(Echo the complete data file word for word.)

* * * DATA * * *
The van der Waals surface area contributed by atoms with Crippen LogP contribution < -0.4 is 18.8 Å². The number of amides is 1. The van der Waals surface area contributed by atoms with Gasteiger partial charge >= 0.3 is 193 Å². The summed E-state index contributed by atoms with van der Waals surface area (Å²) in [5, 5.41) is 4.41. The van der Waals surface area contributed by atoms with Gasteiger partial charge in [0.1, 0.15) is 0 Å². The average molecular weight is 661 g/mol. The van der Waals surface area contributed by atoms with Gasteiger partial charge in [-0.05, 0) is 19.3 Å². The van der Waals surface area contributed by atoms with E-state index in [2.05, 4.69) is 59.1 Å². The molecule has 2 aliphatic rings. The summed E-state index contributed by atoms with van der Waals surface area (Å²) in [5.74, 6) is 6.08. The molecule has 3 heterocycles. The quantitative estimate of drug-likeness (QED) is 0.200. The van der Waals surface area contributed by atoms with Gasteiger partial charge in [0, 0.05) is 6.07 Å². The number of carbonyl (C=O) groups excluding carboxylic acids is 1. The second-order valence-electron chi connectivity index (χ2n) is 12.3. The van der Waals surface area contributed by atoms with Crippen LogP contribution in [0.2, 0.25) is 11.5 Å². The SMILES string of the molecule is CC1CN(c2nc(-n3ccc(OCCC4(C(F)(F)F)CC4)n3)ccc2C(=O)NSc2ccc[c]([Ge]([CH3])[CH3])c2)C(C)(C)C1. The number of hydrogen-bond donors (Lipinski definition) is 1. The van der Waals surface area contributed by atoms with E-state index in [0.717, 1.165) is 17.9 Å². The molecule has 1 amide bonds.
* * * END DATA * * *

The van der Waals surface area contributed by atoms with Crippen LogP contribution < -0.4 is 18.8 Å². The number of amides is 1. The van der Waals surface area contributed by atoms with Gasteiger partial charge >= 0.3 is 193 Å². The summed E-state index contributed by atoms with van der Waals surface area (Å²) in [5, 5.41) is 4.41. The van der Waals surface area contributed by atoms with Gasteiger partial charge in [0.1, 0.15) is 0 Å². The average molecular weight is 661 g/mol. The van der Waals surface area contributed by atoms with Gasteiger partial charge in [-0.05, 0) is 19.3 Å². The van der Waals surface area contributed by atoms with E-state index in [2.05, 4.69) is 59.1 Å². The molecule has 2 aliphatic rings. The summed E-state index contributed by atoms with van der Waals surface area (Å²) in [5.74, 6) is 6.08. The molecule has 3 heterocycles. The quantitative estimate of drug-likeness (QED) is 0.200. The van der Waals surface area contributed by atoms with Gasteiger partial charge in [0, 0.05) is 6.07 Å². The number of carbonyl (C=O) groups excluding carboxylic acids is 1. The second-order valence-electron chi connectivity index (χ2n) is 12.3. The van der Waals surface area contributed by atoms with Crippen LogP contribution in [0.2, 0.25) is 11.5 Å². The SMILES string of the molecule is CC1CN(c2nc(-n3ccc(OCCC4(C(F)(F)F)CC4)n3)ccc2C(=O)NSc2ccc[c]([Ge]([CH3])[CH3])c2)C(C)(C)C1. The number of hydrogen-bond donors (Lipinski definition) is 1. The van der Waals surface area contributed by atoms with E-state index in [0.717, 1.165) is 17.9 Å². The molecule has 1 amide bonds.